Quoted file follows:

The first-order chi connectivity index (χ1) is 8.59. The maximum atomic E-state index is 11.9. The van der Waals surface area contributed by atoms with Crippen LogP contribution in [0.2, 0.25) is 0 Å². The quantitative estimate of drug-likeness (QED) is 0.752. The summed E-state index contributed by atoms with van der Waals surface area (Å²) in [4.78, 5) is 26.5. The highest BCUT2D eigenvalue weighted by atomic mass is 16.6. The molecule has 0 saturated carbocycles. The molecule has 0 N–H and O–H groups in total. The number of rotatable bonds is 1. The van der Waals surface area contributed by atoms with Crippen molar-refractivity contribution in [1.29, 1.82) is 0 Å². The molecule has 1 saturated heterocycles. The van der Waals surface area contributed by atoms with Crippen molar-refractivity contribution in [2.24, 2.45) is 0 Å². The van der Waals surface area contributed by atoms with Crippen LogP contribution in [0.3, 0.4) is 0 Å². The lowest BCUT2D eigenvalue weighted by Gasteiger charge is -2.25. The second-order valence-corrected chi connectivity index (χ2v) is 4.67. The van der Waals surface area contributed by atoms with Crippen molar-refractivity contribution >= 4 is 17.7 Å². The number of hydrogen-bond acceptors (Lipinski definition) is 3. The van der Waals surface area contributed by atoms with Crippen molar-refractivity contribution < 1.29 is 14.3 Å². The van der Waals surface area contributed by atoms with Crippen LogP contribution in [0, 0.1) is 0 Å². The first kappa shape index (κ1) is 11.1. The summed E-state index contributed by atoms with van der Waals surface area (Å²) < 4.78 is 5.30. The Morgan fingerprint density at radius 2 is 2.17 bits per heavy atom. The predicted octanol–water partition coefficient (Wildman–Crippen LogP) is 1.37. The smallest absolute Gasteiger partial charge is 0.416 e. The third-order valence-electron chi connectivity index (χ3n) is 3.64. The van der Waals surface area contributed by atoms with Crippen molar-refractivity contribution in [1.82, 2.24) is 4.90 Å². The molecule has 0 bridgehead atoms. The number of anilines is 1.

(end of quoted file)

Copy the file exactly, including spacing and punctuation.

The first-order chi connectivity index (χ1) is 8.59. The maximum atomic E-state index is 11.9. The van der Waals surface area contributed by atoms with Crippen LogP contribution in [0.2, 0.25) is 0 Å². The quantitative estimate of drug-likeness (QED) is 0.752. The summed E-state index contributed by atoms with van der Waals surface area (Å²) in [4.78, 5) is 26.5. The highest BCUT2D eigenvalue weighted by atomic mass is 16.6. The molecule has 0 saturated carbocycles. The molecule has 0 N–H and O–H groups in total. The number of rotatable bonds is 1. The van der Waals surface area contributed by atoms with Crippen molar-refractivity contribution in [1.29, 1.82) is 0 Å². The molecule has 1 saturated heterocycles. The van der Waals surface area contributed by atoms with Crippen molar-refractivity contribution in [2.24, 2.45) is 0 Å². The van der Waals surface area contributed by atoms with Crippen LogP contribution in [0.3, 0.4) is 0 Å². The lowest BCUT2D eigenvalue weighted by Gasteiger charge is -2.25. The second-order valence-corrected chi connectivity index (χ2v) is 4.67. The van der Waals surface area contributed by atoms with Crippen molar-refractivity contribution >= 4 is 17.7 Å². The number of hydrogen-bond acceptors (Lipinski definition) is 3. The van der Waals surface area contributed by atoms with Crippen molar-refractivity contribution < 1.29 is 14.3 Å². The van der Waals surface area contributed by atoms with Crippen LogP contribution in [0, 0.1) is 0 Å². The first kappa shape index (κ1) is 11.1. The summed E-state index contributed by atoms with van der Waals surface area (Å²) < 4.78 is 5.30. The Morgan fingerprint density at radius 2 is 2.17 bits per heavy atom. The predicted octanol–water partition coefficient (Wildman–Crippen LogP) is 1.37. The smallest absolute Gasteiger partial charge is 0.416 e. The third-order valence-electron chi connectivity index (χ3n) is 3.64. The van der Waals surface area contributed by atoms with Crippen molar-refractivity contribution in [1.82, 2.24) is 4.90 Å². The molecule has 0 bridgehead atoms. The number of anilines is 1.